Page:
How can you Make Chlorine More Sustainable?
The good news: There is life after mercury. The Eurochlor is certain that only two sites in Europe are currently threatened by closure. Although a boom of new chlorine sites is highly unlikely, the conversion and demolition of the old mercury plants at least promise full order books of engineering firms and project managers.
For now, the industry has put the topics of security, sustainability and energy on the agenda. "Safety is our license for production", said Ton Manders, Eurochlor’s technical director. And there is still much to be done, the specialist admits self-critically: "Our performance is not good enough."
Although there were fewer accidents per tonne of chlorine produced, the total number of incidents stagnated. The industry thus intends to present a ten-point plan for better safety to the international Chlorine Alkali Conference in September, Manders says.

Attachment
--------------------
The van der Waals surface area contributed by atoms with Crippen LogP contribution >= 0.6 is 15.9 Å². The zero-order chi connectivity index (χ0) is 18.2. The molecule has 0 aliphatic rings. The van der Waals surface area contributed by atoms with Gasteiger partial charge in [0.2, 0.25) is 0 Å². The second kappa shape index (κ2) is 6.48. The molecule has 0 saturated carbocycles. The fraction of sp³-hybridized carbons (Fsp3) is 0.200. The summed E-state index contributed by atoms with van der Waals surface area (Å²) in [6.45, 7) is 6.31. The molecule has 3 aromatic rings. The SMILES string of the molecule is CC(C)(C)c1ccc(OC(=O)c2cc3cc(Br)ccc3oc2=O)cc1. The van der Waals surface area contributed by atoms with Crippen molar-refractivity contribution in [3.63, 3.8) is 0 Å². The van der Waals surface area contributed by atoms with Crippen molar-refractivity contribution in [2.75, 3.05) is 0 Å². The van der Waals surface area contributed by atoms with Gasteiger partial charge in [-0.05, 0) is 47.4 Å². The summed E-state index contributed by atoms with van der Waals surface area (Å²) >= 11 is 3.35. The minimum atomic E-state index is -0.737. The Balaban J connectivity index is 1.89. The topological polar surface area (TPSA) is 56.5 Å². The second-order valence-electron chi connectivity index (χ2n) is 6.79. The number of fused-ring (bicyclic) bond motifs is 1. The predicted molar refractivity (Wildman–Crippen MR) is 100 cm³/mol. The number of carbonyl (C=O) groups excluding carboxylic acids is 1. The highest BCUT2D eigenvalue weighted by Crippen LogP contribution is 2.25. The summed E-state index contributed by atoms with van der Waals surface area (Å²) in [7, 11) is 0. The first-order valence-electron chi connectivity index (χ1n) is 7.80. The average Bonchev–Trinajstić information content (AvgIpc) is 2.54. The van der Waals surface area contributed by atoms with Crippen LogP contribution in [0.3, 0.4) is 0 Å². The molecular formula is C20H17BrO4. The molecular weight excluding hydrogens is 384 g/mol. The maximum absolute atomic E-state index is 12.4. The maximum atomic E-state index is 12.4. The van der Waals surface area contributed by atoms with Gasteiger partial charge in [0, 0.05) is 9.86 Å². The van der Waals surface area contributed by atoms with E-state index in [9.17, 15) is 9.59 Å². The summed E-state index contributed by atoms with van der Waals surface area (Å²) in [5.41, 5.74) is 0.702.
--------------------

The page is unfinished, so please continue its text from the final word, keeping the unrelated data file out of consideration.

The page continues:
Even more haunting for the industry is the perennial energy issue: Chlorine electrolysis is an extremely energy-consuming process - and therefore under high cost pressure in Europe. Saving energy is therefore not just at the very top of the list of priorities of plant operators for sustainability reasons. Yet, current figures dampen over-zealous visions: Since 2015, after years of decline, energy consumption for chlorine production has grown slightly, (by 1.2% compared to the previous year).
The current values are still around 3.7% below the level of 2011 (and almost ten percent below the level in 2001), but the trend towards lower consumption values seems to have come to a halt in around 2013. This could be due to the reduced efficiency of the ageing mercury plants, experts suggest.
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